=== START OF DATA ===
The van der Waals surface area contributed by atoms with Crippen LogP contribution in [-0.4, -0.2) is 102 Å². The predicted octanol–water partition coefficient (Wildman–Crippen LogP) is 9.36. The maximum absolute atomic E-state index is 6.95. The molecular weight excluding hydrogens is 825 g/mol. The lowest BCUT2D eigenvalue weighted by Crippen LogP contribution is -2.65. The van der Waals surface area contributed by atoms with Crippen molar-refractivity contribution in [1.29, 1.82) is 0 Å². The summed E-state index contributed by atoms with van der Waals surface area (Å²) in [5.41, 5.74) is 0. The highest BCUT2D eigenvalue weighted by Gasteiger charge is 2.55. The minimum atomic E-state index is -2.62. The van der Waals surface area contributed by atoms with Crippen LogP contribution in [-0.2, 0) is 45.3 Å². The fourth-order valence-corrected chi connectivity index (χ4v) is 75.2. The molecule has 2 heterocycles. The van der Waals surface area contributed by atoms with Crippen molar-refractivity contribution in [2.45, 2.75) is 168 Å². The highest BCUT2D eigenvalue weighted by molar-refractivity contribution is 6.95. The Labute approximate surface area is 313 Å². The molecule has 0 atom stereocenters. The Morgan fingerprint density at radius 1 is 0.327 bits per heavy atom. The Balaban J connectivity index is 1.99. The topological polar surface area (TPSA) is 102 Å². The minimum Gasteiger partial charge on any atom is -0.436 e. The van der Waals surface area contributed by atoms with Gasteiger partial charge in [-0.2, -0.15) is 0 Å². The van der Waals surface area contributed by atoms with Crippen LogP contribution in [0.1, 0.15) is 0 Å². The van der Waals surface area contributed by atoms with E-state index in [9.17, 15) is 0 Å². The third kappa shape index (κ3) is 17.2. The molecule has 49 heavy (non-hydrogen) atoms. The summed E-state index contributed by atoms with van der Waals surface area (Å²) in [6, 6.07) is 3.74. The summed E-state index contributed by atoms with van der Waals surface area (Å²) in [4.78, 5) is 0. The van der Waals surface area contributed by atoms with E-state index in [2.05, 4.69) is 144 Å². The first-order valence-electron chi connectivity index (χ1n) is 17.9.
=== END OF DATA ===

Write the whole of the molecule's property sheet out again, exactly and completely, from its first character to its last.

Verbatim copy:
The van der Waals surface area contributed by atoms with Crippen LogP contribution in [-0.4, -0.2) is 102 Å². The predicted octanol–water partition coefficient (Wildman–Crippen LogP) is 9.36. The maximum absolute atomic E-state index is 6.95. The molecular weight excluding hydrogens is 825 g/mol. The lowest BCUT2D eigenvalue weighted by Crippen LogP contribution is -2.65. The van der Waals surface area contributed by atoms with Crippen molar-refractivity contribution in [1.29, 1.82) is 0 Å². The summed E-state index contributed by atoms with van der Waals surface area (Å²) in [5.41, 5.74) is 0. The highest BCUT2D eigenvalue weighted by Gasteiger charge is 2.55. The minimum atomic E-state index is -2.62. The van der Waals surface area contributed by atoms with Crippen LogP contribution in [-0.2, 0) is 45.3 Å². The fourth-order valence-corrected chi connectivity index (χ4v) is 75.2. The molecule has 2 heterocycles. The van der Waals surface area contributed by atoms with Crippen molar-refractivity contribution in [2.45, 2.75) is 168 Å². The highest BCUT2D eigenvalue weighted by molar-refractivity contribution is 6.95. The Labute approximate surface area is 313 Å². The molecule has 0 atom stereocenters. The Morgan fingerprint density at radius 1 is 0.327 bits per heavy atom. The Balaban J connectivity index is 1.99. The topological polar surface area (TPSA) is 102 Å². The minimum Gasteiger partial charge on any atom is -0.436 e. The van der Waals surface area contributed by atoms with Gasteiger partial charge in [-0.2, -0.15) is 0 Å². The van der Waals surface area contributed by atoms with Crippen LogP contribution in [0.1, 0.15) is 0 Å². The van der Waals surface area contributed by atoms with E-state index in [9.17, 15) is 0 Å². The third kappa shape index (κ3) is 17.2. The molecule has 49 heavy (non-hydrogen) atoms. The summed E-state index contributed by atoms with van der Waals surface area (Å²) in [6, 6.07) is 3.74. The summed E-state index contributed by atoms with van der Waals surface area (Å²) in [4.78, 5) is 0. The van der Waals surface area contributed by atoms with E-state index in [2.05, 4.69) is 144 Å². The first-order valence-electron chi connectivity index (χ1n) is 17.9.